The old adage goes that “you should not judge a book by its cover” and though it is a virtuous sentiment it is not one that is typically followed. Welcome to day nine of my 31 Days of First Impressions Challenge! In this challenge I will be reading the first entry or chapter of a different serial (or web fiction) and then give my first impressions on them be they good or bad. In short: I will be judging a book by its cover.
Today’s serial is called Dirge, and it is written by Shaeor.
Dirge’s website definitely takes simplicity as its law but mixes it with beauty with ease. Shaoer has opted to use a “hamburger” drop down menu in place of an immediately visible one. Someone who is literate with current technology will immediately know to click it, an older generation may not, but I am honestly not sure if an older generation has any interest in a serial so… moot point?
The site creates a dark and mysterious tone with its “carpeted” background and haunting header image. The header image is very well illustrated, and I found myself lost in it for a moment. This is the first site I have come across in this challenge that uses a background image with no negative space in the foreground, allowing the text to fall directly on top of it. In my fifteen years of experience developing web pages this is a choice I have always avoided as it is often not a good design decision, but it works very well here. The text reads easily and it works well on the site.
“Screw this, he thought. A grimace graced Porter’s face, inwardly he refused to stifle it for these people.”- Dirge, Prelude I.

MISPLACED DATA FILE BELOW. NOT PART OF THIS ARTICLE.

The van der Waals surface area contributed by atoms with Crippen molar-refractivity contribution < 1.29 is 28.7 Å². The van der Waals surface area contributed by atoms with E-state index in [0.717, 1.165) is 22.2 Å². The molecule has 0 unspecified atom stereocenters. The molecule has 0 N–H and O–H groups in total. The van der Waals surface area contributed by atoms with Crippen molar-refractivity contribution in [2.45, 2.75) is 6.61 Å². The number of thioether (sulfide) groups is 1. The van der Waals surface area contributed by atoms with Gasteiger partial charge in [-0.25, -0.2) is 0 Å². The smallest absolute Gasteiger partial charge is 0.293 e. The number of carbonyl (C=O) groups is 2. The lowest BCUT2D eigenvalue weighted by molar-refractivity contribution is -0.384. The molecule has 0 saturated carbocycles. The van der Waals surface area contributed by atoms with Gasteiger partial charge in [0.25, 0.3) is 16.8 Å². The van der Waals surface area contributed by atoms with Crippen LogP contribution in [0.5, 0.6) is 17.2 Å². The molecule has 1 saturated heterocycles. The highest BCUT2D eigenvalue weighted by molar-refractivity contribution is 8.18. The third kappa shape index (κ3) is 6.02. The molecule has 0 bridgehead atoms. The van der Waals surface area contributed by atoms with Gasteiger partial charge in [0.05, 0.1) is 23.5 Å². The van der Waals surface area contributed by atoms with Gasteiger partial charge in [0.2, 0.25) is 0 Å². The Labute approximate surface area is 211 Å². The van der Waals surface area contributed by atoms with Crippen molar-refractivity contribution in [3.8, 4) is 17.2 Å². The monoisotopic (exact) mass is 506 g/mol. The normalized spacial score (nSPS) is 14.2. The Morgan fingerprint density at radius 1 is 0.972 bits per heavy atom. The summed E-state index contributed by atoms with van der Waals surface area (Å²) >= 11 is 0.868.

I love the immediate sense of disdain in this character. I love this hook. The malcontent and contempt in those two sentences is beautifully written, I absolutely wanted to know the context and happily read on.
The chapter switches between two characters and settings, and though both were intriguing, I felt like only one was necessary for a prelude. Had this been a later chapter I would have had less of a problem with it, and would have even welcomed it. When it is at the start, however, it feels a little too disconnected when the reader is trying to get their bearings. I felt like this worked for Screaming Candle’s The Strange as the characters all live in the same setting and the setting itself felt like it was an actual character being described. I did not feel like it worked here though.
With that said, I really did find the chapter enjoyable and intriguing. The first part of it describes a trial taking place after a man kills a god. That alone is a very awesome concept. The second part follows a young woman attempting to learn transdimensional travel in an abandoned and obsolete police headquarters. I am super fascinated by both of these stories, I just felt like they both deserved their own full chapters.
Beyond the story, the prose was very solid, with only one mistake that I noticed: there is a sentence that repeats itself with no narrative function (the author probably accidental pasted it). It is only worth mentioning because it did interrupt the flow of the story.
I walked away from Dirge very pleased. When all of this is done and I am finished with these challenges I plan on returning. Even with the perceived missteps I was very entertained during my reading.
Join me tomorrow for my impressions on snowmeltss’ BreakDown or check out my own serial: